Apple has announced the expected sales of the new Apple TV to reach one million units by the end of this week. The product envisages features that render, in a simple and qualitative manner, movies and TV shows and stream content from Netflix, YouTube, Flickr and MobileMe. Currently, customers are now renting and purchasing over 400,000 TV episodes and over 150,000 movies per day. These numbers are encouraging for the online video sector, especially for Apple’s relationship with content distributors, setting standards for how mainstream and broadcast media is reacting to new distribution trends and direct channels to consumers.
The mobil sector will also have a great deal to do with the future of this booming industry, and even the distributors are looking forward to this trend. Some broadcasters are eager to leverage on-the-go web video via mobile devices. In 2011 the Mobile Content Venture, a group of 12 major broadcasters, will start delivering mobile DTV in 20 markets covering more than 40 percent of the US population. In the first stage of this series of mobile broadcasting, viewers in metropolitan areas such as ‘Chicago, Los Angeles and Orlando, Fla., are scheduled to receive at least two free channels during the second half of 2011.’The continuous changes in technology and the rapid transition from classical TV sets to digital TV and now mobile television impacts the media market to a great extent,” according to this report.
This is progress for the industry overall, but Apple’s released numbers only add insult to the troubles its competitors are facing. Google TV, for instance, is facing delays around its products and their reach. Some of the known obstacles Google is facing include its negative relationships with content distributors like Viacom. Others like FilmOn are facing similar issues with major broadcasters, in a lawsuit that’s escalated to more personal attacks this week.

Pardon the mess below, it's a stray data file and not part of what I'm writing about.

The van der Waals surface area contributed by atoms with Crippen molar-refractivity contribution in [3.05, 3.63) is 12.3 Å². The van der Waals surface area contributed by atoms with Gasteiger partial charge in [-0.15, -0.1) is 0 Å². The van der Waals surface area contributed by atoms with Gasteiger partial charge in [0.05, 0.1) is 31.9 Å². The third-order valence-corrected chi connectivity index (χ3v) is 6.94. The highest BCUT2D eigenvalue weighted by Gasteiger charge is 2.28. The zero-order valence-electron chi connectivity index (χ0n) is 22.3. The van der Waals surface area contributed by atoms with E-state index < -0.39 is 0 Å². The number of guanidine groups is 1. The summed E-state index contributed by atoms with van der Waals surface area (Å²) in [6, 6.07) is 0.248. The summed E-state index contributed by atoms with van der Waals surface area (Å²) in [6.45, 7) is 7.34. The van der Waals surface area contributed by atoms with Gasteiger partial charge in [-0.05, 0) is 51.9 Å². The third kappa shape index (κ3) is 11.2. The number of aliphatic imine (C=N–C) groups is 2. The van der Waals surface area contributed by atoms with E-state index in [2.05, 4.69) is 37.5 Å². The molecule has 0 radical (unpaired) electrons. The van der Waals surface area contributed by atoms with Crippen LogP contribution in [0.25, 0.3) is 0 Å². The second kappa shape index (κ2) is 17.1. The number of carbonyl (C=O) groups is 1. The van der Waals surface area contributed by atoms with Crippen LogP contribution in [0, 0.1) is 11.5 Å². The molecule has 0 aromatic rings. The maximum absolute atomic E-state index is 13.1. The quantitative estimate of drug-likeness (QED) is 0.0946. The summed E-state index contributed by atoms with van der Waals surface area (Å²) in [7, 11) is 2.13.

Nevertheless, online video distribution is closely tied to mobile devices, as connected smartphones and tablets provide on-demand access for this type of content. Mobile marketing is foreseen as facing a significant growth as a result, with sevral new options that will arise in the video sector alone. ‘While elements of mobile marketing can be beneficially integrated into traditional media campaigns, Andersson warns that businesses must put in place mobile strategies if they are to maximize the channel’s potential.’ According to the latest research from Berg Insight, mobile ad spend will still only account for 3.4% of global advertising spend across all media, despite consumer and business uptake.